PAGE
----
‘Timely Information Sharing Critical To Combating Illicit Drug Trafficking’

The participants at the event

MINISTER OF the Interior, Ambrose Dery, has called for timely information and intelligence sharing among state agencies in the fight against illicit drug trafficking and organised crime.
According to Mr. Dery, this is critical to the successful seizure of contraband goods and the arrest of perpetrators.
“The fight against such unlawful acts can further be strengthened through partnerships and collaborations. The ultimate goal of arrest is to secure successful prosecution leading to conviction. We can only achieve that when we collaborate and work together,” he added.
The sector minister made the call at the launch of the Technical and Logistical Assistance Project for Ghanaian authorities to counter drug trafficking and organised crime.
The US$1.5million project being implemented by the United Nations Office on Drugs and Crime (UNODC), in partnership with Narcotics Control Commission (NACOC) would last for 30 months.
Under the project, a digital library would be created for the commission to enhance intelligence and document management.
There will be training sessions for the improvement of knowledge and skills of officers while encouraging organisational culture that respects human rights and the rule of law.
Also, it would facilitate information sharing, and a culture of partnership between NACOC and the Ghana Police Service, particularly the CID Drug Law Enforcement Unit (DLEU).
Mr. Dery said the launch of the project is testament to the international community’s commitment to collaborate, strengthen and help to dismantle international drug syndicates and organised crime institutions in Ghana and Africa.
He said in most cases, money gotten from illicit drug trade is used to finance other illegal activities across the world, including violent extremism.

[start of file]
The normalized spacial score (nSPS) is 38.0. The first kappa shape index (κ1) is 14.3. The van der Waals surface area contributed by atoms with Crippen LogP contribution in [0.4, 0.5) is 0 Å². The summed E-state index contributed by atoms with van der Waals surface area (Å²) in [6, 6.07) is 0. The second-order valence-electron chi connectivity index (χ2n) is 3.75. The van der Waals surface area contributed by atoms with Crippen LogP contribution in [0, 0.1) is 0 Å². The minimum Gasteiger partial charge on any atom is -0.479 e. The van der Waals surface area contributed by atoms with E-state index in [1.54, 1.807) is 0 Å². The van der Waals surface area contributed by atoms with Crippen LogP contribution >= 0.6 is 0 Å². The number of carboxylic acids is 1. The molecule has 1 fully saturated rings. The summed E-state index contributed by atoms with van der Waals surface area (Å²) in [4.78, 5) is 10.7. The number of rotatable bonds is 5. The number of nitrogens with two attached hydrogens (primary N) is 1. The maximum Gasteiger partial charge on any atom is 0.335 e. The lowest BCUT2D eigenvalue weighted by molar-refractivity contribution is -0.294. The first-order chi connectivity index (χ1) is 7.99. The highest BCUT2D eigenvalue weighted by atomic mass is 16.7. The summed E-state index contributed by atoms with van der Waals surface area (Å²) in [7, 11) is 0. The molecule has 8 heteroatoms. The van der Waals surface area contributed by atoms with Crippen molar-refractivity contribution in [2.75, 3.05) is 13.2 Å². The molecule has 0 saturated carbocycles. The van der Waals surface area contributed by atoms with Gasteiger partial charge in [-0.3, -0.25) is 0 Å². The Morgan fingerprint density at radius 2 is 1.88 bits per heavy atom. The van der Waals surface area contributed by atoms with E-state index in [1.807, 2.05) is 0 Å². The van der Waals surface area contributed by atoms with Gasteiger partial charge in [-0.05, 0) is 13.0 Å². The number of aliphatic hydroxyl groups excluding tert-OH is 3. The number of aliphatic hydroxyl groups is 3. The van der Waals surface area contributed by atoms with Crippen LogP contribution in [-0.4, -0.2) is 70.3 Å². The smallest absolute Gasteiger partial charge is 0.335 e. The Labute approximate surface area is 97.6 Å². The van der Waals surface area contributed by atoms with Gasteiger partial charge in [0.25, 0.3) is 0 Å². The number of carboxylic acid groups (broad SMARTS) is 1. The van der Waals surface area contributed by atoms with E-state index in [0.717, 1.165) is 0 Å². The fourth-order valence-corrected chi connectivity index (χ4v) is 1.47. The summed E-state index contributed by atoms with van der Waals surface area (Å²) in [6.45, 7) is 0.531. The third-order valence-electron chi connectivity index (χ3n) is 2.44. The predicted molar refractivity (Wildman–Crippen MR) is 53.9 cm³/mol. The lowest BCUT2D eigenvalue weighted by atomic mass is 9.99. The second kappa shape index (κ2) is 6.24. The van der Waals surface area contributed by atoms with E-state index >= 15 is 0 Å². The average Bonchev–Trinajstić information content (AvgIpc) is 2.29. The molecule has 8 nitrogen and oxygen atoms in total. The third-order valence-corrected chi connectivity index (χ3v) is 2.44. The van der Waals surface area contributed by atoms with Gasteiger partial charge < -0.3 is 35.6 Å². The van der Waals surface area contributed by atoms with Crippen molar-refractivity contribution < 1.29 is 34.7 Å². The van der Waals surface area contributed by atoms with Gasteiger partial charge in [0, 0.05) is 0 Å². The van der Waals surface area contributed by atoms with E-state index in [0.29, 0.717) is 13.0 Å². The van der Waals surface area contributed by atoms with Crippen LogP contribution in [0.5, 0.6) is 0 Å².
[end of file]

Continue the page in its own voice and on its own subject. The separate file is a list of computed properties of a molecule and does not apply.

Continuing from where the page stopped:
The minister stressed the importance of protecting the youth from being involved in the unlawful act, adding that, “if we lose them to the use of drugs, it will cause a problem.”
Regional Director, West and Central Africa, UNODC, Dr. Amado Philip De Andres, said West Africa was a region vulnerable to and affected by acute threats in terms of transnational organised crime, including the use of the region as a transit area for cocaine, heroin, and cannabis.
He added that, “We are working together to provide effective and balanced drug control solutions to protect health and livelihood, as highlighted in the Investment Area 1 of the UNODC Strategic Vision for Africa 2030.”
Mr. Amado said the partnership between UNODC and NACOC, with guidance from the US Department of States’ Bureau of International Narcotics and Law Enforcement Affairs (US INL), was to support the National Integrated Programme (NIP) to fight transnational organised crime and to strengthen the criminal justice system in Ghana.
He said the launch would pave way for the establishment of a minimum of five border posts, among others, for NACOC to expand its coverage in the fight against illicit drug trafficking.
“The first batch of 30 senior officers from Oti Region, Ashanti Region and Greater Accra, have been selected for an intensive Trainer of Trainers Course at the end of August 2022 to ensure sustainability of the project,” he added.
Acting Director-General, NACOC Mr. Kenneth Adu- Amanfoh, said the Commission was committed to collaborating with their development partners to develop professional enhancement training programmes to combat illicit drug trade.
“The commission also hopes to use this platform to advocate for stakeholders support in the fight against drug trafficking and organised crime, as well as to start a discussion about the dangers of narcotic drugs and how to address them,” he added.


By Jamila Akweley Okertchiri